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Libyan rebels say they have advanced to outskirts of town less than 20 miles from Tripoli
TRIPOLI, Libya (AP) ' Libyan rebels said they were less than 20 miles (30 kilometers) from Moammar Gadhafi's main stronghold of Tripoli on Sunday, a day after opposition fighters launched their first attack on the capital itself.
Fighters said a 600-strong rebel force that set out from Zawiya has reached the outskirts of the village of Jedaim and was coming under heavy fire from regime forces on the eastern side of the town.
Murad Dabdoub, a fighter who returned to Zawiya from the front, told The Associated Press that Gadhafi's forces were pounding rebel positions with rockets, mortars and anti-aircraft fire.
The rebels' arrival at Jedaim was also confirmed by Abdul-Bari Gilan, a doctor in Zawiya. He told the AP that he had treated a rebel who was wounded in the fighting at Jedaim.
NATO said the shifting battle lines and concentration of fighting in towns and villages are making it more difficult to identify and engage targets for airstrikes.
"It's much tougher to do in an urban area," he said. "This requires very precise and deep intelligence to achieve without endangering the civilian population."
An AP reporter in Tripoli, meanwhile, said the city was largely quiet on Sunday after a night of gunfire and explosions.
Libyan rebels said Saturday that they had launched their first attack on Tripoli in coordination with NATO and gunbattles and mortar rounds rocked the city. NATO aircraft also made heavy bombing runs after nightfall, with loud explosions booming across the city.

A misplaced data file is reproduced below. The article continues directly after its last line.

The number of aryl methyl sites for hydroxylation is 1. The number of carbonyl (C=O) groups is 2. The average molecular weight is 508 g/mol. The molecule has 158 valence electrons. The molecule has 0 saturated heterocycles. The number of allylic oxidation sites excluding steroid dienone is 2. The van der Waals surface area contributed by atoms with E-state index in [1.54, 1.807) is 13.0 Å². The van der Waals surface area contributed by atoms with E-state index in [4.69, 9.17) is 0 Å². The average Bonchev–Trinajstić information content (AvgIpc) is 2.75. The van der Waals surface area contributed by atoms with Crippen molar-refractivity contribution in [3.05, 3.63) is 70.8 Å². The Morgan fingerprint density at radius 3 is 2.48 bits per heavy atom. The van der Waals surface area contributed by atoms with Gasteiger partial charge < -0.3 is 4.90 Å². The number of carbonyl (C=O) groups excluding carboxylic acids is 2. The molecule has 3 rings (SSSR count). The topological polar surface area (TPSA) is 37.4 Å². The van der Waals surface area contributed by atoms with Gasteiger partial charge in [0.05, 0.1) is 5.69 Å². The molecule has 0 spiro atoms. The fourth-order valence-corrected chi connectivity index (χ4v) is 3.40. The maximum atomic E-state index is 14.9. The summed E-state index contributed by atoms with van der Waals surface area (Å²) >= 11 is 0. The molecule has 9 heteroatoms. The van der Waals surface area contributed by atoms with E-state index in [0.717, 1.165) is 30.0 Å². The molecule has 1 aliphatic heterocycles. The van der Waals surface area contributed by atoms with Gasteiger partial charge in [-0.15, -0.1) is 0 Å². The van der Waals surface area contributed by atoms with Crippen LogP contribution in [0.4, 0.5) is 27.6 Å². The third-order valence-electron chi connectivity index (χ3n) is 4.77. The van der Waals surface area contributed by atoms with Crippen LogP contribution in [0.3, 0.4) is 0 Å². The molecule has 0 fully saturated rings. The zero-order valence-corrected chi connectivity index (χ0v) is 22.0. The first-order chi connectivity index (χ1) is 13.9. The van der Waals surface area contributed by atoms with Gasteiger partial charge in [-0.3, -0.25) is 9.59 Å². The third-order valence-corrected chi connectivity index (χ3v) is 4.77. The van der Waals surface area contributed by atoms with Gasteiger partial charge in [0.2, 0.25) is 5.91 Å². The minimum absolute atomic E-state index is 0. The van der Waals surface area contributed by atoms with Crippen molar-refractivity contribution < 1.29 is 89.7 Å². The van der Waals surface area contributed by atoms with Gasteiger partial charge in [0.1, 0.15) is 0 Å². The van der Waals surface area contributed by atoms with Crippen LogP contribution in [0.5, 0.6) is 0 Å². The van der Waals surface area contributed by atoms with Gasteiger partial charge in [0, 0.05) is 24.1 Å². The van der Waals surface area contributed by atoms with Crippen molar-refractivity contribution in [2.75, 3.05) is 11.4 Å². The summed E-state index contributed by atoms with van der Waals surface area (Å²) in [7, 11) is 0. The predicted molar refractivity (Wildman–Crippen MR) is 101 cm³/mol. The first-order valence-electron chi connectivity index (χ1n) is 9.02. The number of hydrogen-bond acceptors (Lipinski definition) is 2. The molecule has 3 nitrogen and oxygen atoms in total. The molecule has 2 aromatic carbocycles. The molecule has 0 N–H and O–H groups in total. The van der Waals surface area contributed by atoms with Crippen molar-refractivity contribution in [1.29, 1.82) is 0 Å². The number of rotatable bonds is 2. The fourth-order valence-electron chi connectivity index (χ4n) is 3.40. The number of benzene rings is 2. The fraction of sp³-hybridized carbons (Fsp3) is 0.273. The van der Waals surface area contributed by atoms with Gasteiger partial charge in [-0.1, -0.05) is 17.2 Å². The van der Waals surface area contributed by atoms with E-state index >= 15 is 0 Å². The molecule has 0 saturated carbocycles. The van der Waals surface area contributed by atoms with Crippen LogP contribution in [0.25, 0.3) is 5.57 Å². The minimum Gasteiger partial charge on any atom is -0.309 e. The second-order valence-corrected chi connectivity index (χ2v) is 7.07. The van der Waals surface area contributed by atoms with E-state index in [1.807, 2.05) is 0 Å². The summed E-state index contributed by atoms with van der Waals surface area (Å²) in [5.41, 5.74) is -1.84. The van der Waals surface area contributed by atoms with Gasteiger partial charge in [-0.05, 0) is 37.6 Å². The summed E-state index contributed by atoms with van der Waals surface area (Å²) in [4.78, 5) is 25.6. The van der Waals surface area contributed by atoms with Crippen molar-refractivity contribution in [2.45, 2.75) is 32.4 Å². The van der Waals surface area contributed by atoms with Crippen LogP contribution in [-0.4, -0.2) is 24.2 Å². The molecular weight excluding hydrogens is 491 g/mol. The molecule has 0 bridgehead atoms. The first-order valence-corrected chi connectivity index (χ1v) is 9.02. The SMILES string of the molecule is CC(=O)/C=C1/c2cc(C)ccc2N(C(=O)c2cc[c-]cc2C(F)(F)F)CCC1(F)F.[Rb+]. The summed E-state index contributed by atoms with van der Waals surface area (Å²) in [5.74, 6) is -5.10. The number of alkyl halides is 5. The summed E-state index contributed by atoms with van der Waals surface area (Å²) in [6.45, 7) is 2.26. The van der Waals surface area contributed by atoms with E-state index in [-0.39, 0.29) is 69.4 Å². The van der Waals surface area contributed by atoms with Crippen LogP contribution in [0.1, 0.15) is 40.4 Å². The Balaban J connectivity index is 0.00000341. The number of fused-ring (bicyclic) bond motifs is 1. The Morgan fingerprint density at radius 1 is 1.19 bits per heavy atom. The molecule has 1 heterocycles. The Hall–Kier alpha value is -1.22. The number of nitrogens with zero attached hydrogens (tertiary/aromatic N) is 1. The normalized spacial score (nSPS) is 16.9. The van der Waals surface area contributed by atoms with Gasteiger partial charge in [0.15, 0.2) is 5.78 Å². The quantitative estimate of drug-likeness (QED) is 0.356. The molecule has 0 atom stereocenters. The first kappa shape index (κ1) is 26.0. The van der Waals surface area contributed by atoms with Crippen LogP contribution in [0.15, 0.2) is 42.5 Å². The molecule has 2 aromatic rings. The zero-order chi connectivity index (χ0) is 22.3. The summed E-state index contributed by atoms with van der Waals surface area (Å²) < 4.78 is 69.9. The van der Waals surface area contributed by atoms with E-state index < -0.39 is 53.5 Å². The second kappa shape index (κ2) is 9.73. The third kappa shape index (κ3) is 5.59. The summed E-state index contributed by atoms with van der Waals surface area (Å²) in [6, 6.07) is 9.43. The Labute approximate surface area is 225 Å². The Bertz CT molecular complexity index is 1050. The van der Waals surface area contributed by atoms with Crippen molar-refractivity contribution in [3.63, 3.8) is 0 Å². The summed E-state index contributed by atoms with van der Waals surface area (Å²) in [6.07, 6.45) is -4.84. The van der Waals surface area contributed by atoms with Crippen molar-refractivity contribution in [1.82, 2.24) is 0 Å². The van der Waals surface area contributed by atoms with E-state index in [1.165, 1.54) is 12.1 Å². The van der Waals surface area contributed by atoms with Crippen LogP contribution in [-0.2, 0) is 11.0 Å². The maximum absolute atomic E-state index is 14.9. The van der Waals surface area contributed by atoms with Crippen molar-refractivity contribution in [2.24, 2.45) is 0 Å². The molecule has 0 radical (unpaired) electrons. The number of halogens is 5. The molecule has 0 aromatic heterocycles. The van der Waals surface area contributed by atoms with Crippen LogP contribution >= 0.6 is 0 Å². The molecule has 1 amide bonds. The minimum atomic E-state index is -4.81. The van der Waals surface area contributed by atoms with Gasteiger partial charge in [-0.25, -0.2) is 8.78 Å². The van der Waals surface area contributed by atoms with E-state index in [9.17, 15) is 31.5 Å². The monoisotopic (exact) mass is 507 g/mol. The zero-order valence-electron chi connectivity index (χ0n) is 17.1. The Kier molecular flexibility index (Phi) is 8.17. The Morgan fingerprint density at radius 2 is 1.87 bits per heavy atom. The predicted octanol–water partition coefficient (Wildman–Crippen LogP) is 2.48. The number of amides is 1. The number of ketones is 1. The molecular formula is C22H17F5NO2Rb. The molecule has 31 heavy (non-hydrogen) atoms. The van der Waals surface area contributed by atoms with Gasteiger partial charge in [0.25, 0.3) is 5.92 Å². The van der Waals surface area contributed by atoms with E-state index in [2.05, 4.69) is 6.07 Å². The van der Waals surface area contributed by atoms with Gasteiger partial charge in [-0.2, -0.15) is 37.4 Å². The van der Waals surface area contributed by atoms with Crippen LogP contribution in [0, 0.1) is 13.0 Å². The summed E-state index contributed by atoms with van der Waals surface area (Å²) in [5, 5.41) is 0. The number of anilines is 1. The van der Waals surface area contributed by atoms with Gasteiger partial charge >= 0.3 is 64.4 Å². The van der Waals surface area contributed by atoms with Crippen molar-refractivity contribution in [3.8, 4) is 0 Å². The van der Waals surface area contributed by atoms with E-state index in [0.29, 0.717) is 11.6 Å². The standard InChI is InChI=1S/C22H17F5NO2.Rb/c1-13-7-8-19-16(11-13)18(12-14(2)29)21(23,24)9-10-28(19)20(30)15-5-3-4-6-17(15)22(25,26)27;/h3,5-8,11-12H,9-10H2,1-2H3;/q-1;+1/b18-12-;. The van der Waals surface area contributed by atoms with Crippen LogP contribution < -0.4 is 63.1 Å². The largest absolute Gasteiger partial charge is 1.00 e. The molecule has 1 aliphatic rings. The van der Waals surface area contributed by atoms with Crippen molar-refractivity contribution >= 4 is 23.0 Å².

State Libyan television on Saturday aired what appeared to be a live audio message by Gadhafi in which he condemned the rebels as traitors and "vermin" who were tearing Libya apart and said they were being chased from city to city ' a mirror image of reality.
"Libyans wanted to enjoy a peaceful Ramadan," he said. "Instead they have been made into refugees. What are we? Palestinians?" He called on Libyans to march by the millions on cities across the nation to peacefully liberate them.
"Libyans wanted to enjoy a peaceful Ramadan," he said. "Instead they have been made into refugees. What are we? Palestinians?"
Government spokesman Moussa Ibrahim appeared on Libyan television to deny there was an uprising in Tripoli.
"Sure there were some armed militants who escaped into some neighborhoods and there were some scuffles, but we dealt with it within a half hour and it is now calm," he said.
The claims from both sides could not immediately be independently verified.
Tripoli has been Gadhafi's stronghold since the Libyan civil war began some six months ago, but it is not clear whether the embattled leader was still there.
The capture of Tripoli would almost certainly herald the end of Gadhafi's regime, more than 40 years after the maverick leader seized power in a military coup that toppled the monarchy of the vast North African nation.
Meanwhile, Gadhafi's son and one-time heir apparent Seif al-Islam delivered a similarly defiant message on Saturday when he addressed supporters. He told them: "We are not surrendering; it is impossible to raise the white flag."
"Surrender or the white flag are rejected because this is not the decision of Moammar Gadhafi or Seif al-Islam, it is the decision of the Libyan people," he said.